Hey there, time traveller!
This article was published 23/9/2013 (1130 days ago), so information in it may no longer be current.
A Winnipeg mother left her toddler in a ditch by a busy roadside on a hot summer afternoon and then walked to a relative's home to sleep off a disorienting drug high, a Manitoba judge heard Monday.
The 23-year-old woman is now facing a potential nine-month jail stint for child-abandonment as well as significant hurdles in trying to reclaim her son from Child and Family Services.
Provincial court Judge Wanda Garreck will decide next week whether to keep the woman locked up or give in to her lawyer's argument three months of time already served is enough punishment for her alarming actions. She can't be identified to protect the identity of her son.
The woman was out walking with her three-year-old on the afternoon of July 6 when witnesses around Gateway and Springfield roads saw her wheel his stroller into a ditch near a church and walk away, court heard.
Witnesses quickly called 911 after seeing the woman leave the boy and walk into traffic.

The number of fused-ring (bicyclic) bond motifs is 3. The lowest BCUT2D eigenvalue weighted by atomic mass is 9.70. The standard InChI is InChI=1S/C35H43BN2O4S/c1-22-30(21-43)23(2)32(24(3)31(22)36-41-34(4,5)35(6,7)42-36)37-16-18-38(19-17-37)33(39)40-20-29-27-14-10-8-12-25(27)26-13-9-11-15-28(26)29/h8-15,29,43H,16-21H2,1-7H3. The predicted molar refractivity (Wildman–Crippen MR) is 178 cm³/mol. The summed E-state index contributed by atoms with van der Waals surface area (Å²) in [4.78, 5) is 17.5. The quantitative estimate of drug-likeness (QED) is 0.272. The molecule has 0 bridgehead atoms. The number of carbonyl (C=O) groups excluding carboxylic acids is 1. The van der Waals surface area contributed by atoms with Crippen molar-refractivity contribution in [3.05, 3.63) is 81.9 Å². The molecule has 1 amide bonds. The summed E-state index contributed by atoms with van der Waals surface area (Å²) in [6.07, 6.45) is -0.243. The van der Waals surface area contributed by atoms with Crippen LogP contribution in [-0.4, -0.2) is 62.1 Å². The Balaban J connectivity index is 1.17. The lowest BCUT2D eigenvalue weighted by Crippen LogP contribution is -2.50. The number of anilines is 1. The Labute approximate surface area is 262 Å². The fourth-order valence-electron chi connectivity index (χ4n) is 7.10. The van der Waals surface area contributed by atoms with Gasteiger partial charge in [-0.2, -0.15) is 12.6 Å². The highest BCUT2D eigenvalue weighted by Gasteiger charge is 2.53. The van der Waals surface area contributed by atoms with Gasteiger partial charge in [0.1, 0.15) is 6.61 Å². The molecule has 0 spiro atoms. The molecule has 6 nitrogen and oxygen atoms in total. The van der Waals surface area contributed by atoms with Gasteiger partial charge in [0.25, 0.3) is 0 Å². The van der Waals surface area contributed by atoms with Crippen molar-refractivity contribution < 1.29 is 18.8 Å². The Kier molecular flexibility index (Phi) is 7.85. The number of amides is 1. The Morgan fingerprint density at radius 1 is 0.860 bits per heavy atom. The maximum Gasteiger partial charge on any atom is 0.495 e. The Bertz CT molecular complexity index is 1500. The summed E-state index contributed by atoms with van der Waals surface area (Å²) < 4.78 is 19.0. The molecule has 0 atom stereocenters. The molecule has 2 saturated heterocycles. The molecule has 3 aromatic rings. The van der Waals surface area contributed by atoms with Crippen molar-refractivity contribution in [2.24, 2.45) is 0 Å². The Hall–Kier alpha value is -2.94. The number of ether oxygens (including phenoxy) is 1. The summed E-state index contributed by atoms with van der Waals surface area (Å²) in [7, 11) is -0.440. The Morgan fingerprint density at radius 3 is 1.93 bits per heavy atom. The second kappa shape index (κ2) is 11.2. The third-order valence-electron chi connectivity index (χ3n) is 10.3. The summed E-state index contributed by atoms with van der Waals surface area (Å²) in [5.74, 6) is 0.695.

Soon after, the tot managed to climb out of his stroller and was seen crawling around in the ditch on the 28 C, humid day as vehicles whizzed by not far away, Crown attorney Kathleen Tokaruk said. She described the event as "a dangerous, dangerous situation" that called for a jail term of between six and nine months.
Police ultimately tracked the mother to her father's home about half an hour later. She told officers she had no idea where her son was and had no concerns for his well-being, said Tokaruk, adding she was acting in an "erratic" manner and talking to herself.
She was arrested, held in custody and denied bail.
Her father told police she had been dropped off about a half-hour before they arrived. He got the impression from her the child was being cared for at another relative's home.
The mother had arranged for child care to go out with friends that day, defence lawyer Barry Sinder said. When she turned up "in a drugged-up state" to check on the boy, she was unexpectedly told to take him and leave and she did.
She had taken ecstasy that day in the boy's absence, Sinder said. The young woman has battled an OxyContin addiction in the past.
Her addiction issues stem from untreated childhood grief following the murder of her own mother as well as being victimized in a significant, apparently random, stabbing attack in 2009, said Sinder.
"This was a person who was unable to make a right decision that day for the child that she loves," said Sinder. "The more appropriate (concern) should be what can we do to help her, her child or her family."
CFS has set up programs for the mom. Her son remains in foster care with a relative under a temporary order of guardianship, Garreck was told.
"I'm remorseful for that to happen to my baby," said the mom when offered a chance to speak.